During this period, everyday Muslims outside of the euro-dollar supported palaces of the Middle East were not in a new age of Democracy, economic plenty, or freedom. They lived under the heel of very well-armed, police states where they were the majority and in heavily surveilled and policed regions in countries where they were the minority. Unfortunately, some took up the option of the most extreme form of asymmetrical warfare, terror against civilian targets, while others tried more peaceful options, such as migration for a new life somewhere else (where they have been targeted as unwelcome outsiders now), forming political movements, or launching protests and civil disobedience campaigns. The former groups unfortunately invited in from 2001 the Global War on Terror, others wound up leading the Arab Spring, many others continued to just exist in the conditions in which they were structurally trapped. America invaded Afghanistan, Iraq for second time, and sent smaller batches of military forces through the global south, including West Africa, to deal with what it pitched as the global Muslim threat.

The Russians, the PRC, and others have re-emerged as bad guys again, but these enemies will as far as possible be dealt with through negotiation, diplomacy, and the occasional proxy war (Ukraine).”

What has made the contemporary world, for so many in the Global South, particularly in the Muslim crescent, what it is today is that regardless of which option was taken to improve their conditions, from the most extreme to the most peaceful, they all suffered the same. War was declared in effect by the West at the urging of segments of the American political spectrum (importantly, America has always been a behemoth with multiple personalities in which the most aggressive usually wins out) not on extremists but on the Islamic world. This enemy was not the wealthy, gatekeeping, compradores of Western capital, but Islamic civilisation. Yes, the Russians, the PRC, and others have re-emerged as bad guys again, but these enemies will as far as possible be dealt with through negotiation, diplomacy, and the occasional proxy war (Ukraine). But if anyone wonders why America has backed off so far (and beyond) from responding to humanitarian catastrophes presented as security operations, against the Tamils in Sri Lanka, the Rohingya in Myanmar, and the Palestinians in Gaza, then they do not understand the structure of the contemporary world, as it has grown up since 1979. And they do not understand that the populations in these areas continue to be effectively blocked by power in this contemporary world from realising the freedoms and opportunities most in the Global North enjoy, just because they are Muslim.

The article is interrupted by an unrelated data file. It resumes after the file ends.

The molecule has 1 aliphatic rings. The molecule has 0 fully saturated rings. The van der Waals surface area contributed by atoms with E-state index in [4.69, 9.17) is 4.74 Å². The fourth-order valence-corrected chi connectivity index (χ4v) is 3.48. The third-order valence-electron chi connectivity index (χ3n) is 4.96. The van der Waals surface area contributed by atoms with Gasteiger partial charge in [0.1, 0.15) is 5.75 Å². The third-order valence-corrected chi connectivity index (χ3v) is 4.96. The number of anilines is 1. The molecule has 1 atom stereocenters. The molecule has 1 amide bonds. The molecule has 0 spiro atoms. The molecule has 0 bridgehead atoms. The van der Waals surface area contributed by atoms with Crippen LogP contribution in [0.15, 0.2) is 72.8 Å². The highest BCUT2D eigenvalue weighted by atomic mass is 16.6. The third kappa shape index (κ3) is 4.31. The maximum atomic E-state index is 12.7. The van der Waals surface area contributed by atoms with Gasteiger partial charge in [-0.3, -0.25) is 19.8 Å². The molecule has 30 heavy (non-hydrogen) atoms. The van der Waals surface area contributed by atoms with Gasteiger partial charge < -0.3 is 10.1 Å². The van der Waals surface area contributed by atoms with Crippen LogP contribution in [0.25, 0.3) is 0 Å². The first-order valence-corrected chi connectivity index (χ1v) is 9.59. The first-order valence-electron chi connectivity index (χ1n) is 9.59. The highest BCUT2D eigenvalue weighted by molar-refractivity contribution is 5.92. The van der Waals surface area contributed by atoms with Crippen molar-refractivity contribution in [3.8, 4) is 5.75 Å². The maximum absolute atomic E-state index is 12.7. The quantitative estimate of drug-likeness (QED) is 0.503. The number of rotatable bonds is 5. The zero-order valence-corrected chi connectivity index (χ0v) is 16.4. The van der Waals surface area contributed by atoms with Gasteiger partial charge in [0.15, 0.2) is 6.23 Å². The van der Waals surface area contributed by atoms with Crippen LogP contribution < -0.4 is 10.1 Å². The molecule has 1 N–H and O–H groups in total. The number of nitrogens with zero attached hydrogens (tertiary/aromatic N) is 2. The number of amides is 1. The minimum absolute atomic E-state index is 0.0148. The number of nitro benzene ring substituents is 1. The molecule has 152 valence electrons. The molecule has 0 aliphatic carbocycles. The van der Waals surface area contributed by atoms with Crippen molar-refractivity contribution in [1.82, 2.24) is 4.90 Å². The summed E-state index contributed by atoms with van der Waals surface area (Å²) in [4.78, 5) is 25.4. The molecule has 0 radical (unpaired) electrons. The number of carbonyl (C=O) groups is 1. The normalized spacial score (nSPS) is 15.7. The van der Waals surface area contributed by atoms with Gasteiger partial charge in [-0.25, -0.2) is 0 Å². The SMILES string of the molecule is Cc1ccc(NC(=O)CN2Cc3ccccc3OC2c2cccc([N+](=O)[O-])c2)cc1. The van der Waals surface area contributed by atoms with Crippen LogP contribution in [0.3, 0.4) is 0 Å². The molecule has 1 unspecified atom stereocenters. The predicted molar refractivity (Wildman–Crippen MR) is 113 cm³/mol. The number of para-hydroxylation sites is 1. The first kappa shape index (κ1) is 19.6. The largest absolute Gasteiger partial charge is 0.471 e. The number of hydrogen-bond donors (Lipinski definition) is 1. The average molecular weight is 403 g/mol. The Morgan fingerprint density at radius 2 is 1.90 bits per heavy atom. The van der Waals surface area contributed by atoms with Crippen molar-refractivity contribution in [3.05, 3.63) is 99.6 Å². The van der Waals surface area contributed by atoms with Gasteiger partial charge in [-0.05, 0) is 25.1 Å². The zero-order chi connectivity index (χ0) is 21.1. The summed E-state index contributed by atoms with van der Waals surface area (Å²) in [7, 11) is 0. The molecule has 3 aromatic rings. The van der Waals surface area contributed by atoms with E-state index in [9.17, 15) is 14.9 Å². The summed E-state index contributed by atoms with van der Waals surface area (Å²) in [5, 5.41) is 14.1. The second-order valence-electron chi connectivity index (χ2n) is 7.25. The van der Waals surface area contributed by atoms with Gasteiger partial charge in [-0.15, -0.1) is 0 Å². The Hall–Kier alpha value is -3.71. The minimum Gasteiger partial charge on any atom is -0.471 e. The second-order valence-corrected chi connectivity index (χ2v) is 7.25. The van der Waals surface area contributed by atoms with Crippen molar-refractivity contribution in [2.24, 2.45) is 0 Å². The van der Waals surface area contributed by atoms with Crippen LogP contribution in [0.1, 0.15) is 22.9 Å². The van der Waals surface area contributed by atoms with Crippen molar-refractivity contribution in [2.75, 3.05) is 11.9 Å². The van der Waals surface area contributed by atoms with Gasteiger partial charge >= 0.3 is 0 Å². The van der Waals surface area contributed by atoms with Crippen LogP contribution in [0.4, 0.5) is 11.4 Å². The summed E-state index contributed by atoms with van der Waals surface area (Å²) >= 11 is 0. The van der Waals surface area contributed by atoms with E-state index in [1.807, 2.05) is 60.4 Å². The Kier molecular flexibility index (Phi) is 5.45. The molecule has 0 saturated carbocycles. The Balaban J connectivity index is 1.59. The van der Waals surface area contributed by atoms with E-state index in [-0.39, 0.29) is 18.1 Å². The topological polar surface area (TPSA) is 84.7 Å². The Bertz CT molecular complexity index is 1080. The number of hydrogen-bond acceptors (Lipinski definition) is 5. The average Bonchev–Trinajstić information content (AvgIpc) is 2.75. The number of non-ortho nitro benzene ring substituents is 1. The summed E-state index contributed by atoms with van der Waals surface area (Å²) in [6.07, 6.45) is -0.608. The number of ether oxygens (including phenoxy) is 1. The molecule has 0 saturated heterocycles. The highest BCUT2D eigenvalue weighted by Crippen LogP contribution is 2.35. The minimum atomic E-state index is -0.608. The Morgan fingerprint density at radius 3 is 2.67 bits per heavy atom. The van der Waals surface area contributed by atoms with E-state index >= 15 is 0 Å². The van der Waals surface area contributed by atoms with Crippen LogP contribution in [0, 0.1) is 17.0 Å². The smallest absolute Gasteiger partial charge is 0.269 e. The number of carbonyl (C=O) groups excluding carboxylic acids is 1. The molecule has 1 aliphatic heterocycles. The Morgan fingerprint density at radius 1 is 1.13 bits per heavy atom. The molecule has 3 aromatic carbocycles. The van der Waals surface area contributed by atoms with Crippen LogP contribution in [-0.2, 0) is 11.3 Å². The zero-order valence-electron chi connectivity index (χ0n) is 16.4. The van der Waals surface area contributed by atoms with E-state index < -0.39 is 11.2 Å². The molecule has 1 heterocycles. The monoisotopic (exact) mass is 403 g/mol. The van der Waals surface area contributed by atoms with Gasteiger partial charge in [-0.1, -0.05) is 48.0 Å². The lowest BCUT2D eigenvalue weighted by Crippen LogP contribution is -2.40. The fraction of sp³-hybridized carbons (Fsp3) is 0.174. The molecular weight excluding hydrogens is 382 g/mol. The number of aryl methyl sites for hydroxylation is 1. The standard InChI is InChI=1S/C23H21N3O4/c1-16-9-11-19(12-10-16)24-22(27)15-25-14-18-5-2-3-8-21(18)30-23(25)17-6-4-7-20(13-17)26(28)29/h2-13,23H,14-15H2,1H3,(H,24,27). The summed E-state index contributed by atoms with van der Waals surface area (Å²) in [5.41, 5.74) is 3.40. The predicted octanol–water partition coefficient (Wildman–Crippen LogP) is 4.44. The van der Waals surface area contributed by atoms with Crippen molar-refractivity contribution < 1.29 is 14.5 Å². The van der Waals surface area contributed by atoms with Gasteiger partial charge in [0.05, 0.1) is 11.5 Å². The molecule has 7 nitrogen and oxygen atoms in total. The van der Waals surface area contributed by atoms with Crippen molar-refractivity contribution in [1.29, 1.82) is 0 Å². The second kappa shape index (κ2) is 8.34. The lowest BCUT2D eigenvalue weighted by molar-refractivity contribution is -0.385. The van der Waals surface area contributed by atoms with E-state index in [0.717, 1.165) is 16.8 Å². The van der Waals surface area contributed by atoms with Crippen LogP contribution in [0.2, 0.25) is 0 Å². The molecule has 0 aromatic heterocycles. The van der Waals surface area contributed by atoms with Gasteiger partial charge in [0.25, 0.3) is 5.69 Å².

Michael W. Charney
SOAS, University of London

Banner image: The Snake Charmer (Le Charmeur de serpent), an oil-on-canvas Orientalist painting by French artist Jean-Léon Gérôme produced around 1879. After it was used on the cover of Edward Said’s book Orientalism in 1978, the work “attained a level of notoriety matched by few Orientalist paintings”. Wikipedia

Posted by Michael Charney

A native of Flint, Michigan, Michael Charney is a full professor at SOAS, the University of London, in the Centre for International Studies and Diplomacy (School of Interdisciplinary Studies) and the School of History, Religions, and Philosophies, where he teaches global security, strategic studies, and Asian military history. He received his PhD from the University of Michigan in 1999 on the subject of the history of the emergence of religious communalism in Rakhine and has published a number of books on military history in Southeast Asia and the political and intellectual history of Myanmar. He was a postdoctoral research fellow at the Centre for Advanced Studies at the (National University of Singapore) where he researched religion and migration, was a project professor at the Institute for Advanced Studies of Asia at the University of Tokyo, and has spent most of the last two decades at SOAS, where he was elected to the Board of Trustees in 2016. He is a regular commentator in the media on events in Myanmar.